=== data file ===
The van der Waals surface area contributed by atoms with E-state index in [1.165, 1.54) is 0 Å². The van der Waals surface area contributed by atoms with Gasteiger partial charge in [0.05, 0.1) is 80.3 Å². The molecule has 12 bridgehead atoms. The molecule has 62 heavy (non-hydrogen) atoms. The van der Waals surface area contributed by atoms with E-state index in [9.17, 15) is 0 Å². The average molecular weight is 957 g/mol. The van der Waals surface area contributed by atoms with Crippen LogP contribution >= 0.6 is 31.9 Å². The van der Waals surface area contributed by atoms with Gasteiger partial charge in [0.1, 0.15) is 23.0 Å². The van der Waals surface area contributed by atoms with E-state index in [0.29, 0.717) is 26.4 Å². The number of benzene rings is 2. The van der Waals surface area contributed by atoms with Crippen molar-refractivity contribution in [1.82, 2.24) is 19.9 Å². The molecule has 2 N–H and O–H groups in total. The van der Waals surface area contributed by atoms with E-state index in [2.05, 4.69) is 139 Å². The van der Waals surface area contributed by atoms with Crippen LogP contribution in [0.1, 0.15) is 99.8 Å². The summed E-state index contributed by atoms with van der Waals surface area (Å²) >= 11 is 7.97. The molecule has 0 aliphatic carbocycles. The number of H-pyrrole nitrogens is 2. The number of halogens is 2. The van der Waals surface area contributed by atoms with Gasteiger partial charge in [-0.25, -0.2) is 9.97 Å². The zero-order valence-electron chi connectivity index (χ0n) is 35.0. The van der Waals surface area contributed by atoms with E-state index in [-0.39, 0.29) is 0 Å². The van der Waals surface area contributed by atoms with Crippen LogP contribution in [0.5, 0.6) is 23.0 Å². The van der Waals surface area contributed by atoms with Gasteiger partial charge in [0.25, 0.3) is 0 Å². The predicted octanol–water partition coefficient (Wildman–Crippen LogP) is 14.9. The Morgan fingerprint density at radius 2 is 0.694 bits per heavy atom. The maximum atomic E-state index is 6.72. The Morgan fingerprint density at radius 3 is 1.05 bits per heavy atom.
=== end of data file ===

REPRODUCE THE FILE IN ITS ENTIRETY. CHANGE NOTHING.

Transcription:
The van der Waals surface area contributed by atoms with E-state index in [1.165, 1.54) is 0 Å². The van der Waals surface area contributed by atoms with Gasteiger partial charge in [0.05, 0.1) is 80.3 Å². The molecule has 12 bridgehead atoms. The molecule has 62 heavy (non-hydrogen) atoms. The van der Waals surface area contributed by atoms with E-state index in [9.17, 15) is 0 Å². The average molecular weight is 957 g/mol. The van der Waals surface area contributed by atoms with Crippen LogP contribution >= 0.6 is 31.9 Å². The van der Waals surface area contributed by atoms with Gasteiger partial charge in [0.1, 0.15) is 23.0 Å². The van der Waals surface area contributed by atoms with E-state index in [0.29, 0.717) is 26.4 Å². The number of benzene rings is 2. The van der Waals surface area contributed by atoms with Crippen molar-refractivity contribution in [1.82, 2.24) is 19.9 Å². The molecule has 2 N–H and O–H groups in total. The van der Waals surface area contributed by atoms with E-state index in [2.05, 4.69) is 139 Å². The van der Waals surface area contributed by atoms with Crippen LogP contribution in [0.1, 0.15) is 99.8 Å². The summed E-state index contributed by atoms with van der Waals surface area (Å²) >= 11 is 7.97. The molecule has 0 aliphatic carbocycles. The number of H-pyrrole nitrogens is 2. The number of halogens is 2. The van der Waals surface area contributed by atoms with Gasteiger partial charge in [-0.25, -0.2) is 9.97 Å². The zero-order valence-electron chi connectivity index (χ0n) is 35.0. The van der Waals surface area contributed by atoms with E-state index in [-0.39, 0.29) is 0 Å². The van der Waals surface area contributed by atoms with Crippen LogP contribution in [0.5, 0.6) is 23.0 Å². The van der Waals surface area contributed by atoms with Gasteiger partial charge in [0.25, 0.3) is 0 Å². The predicted octanol–water partition coefficient (Wildman–Crippen LogP) is 14.9. The Morgan fingerprint density at radius 2 is 0.694 bits per heavy atom. The maximum atomic E-state index is 6.72. The Morgan fingerprint density at radius 3 is 1.05 bits per heavy atom.